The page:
Posted Jun 16, 2005 12:42 UTC (Thu) by pdc
In reply to: MD5 collisions
Parent article: MD5 collisions
This is one reason why people should be trained to understand the difference between plain text (in the programmer's sense of the word) and more complicated formats like PostScript and Microsoft Word, where a lot of the bytes in the file are invisible in the rendered version. If you look at the PostScript documents used in the paper, the inclusion of invisible binary data is quite obvious; a plain text document would not be vulnerable to this particular attack. Programs for signing documents could be designed to refuse to sign anything except the actual words.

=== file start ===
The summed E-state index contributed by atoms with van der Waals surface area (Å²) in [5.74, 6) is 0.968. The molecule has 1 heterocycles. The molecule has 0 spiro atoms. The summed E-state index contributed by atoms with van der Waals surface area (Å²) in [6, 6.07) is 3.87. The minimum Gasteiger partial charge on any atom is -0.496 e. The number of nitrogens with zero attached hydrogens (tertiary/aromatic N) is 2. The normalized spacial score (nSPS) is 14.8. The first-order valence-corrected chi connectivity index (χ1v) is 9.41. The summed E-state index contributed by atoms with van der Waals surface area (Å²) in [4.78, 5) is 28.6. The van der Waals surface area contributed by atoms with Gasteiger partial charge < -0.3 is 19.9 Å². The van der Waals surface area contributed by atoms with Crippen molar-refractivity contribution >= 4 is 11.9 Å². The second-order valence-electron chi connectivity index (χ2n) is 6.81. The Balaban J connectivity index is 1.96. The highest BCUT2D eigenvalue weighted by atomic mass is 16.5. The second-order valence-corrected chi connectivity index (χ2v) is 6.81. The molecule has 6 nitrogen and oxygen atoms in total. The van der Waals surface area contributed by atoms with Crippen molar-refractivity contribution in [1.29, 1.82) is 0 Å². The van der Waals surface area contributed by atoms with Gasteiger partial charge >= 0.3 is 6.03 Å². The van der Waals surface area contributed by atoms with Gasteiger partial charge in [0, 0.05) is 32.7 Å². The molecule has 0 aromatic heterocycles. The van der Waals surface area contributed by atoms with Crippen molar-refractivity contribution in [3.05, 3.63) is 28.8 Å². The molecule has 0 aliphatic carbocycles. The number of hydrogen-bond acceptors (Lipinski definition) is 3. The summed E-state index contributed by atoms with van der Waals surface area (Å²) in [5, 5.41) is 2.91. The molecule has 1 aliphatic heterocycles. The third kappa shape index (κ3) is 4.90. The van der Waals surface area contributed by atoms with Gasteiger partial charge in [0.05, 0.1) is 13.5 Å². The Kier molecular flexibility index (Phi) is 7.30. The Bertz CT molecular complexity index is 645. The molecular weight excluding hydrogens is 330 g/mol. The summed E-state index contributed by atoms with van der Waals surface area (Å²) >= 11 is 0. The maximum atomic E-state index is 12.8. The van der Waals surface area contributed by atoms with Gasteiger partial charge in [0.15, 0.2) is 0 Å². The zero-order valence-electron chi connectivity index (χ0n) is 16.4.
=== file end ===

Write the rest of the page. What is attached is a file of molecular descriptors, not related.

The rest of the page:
The trick is we want to use signing of binaries to help us avoid trojan-horse device-drivers being put on company's web sites, and in this case, the possibility of adding a binary lump to the executable in order to fiddle the MD5 hash is unavoidable. We could instead insist on drivers being supplied as signed source code to be compiled by the installer (Gentoo style) but in practice source code is a difficult read so it is not likely to be scrutinized in detail by the person who has downloaded it. I can just about imagine a code-signing protocol where a canonical version of the source code is automatically extracted (stripping comments) so that hiding binary junk in the code to fiddle the digest is harder because it has to be compilable.
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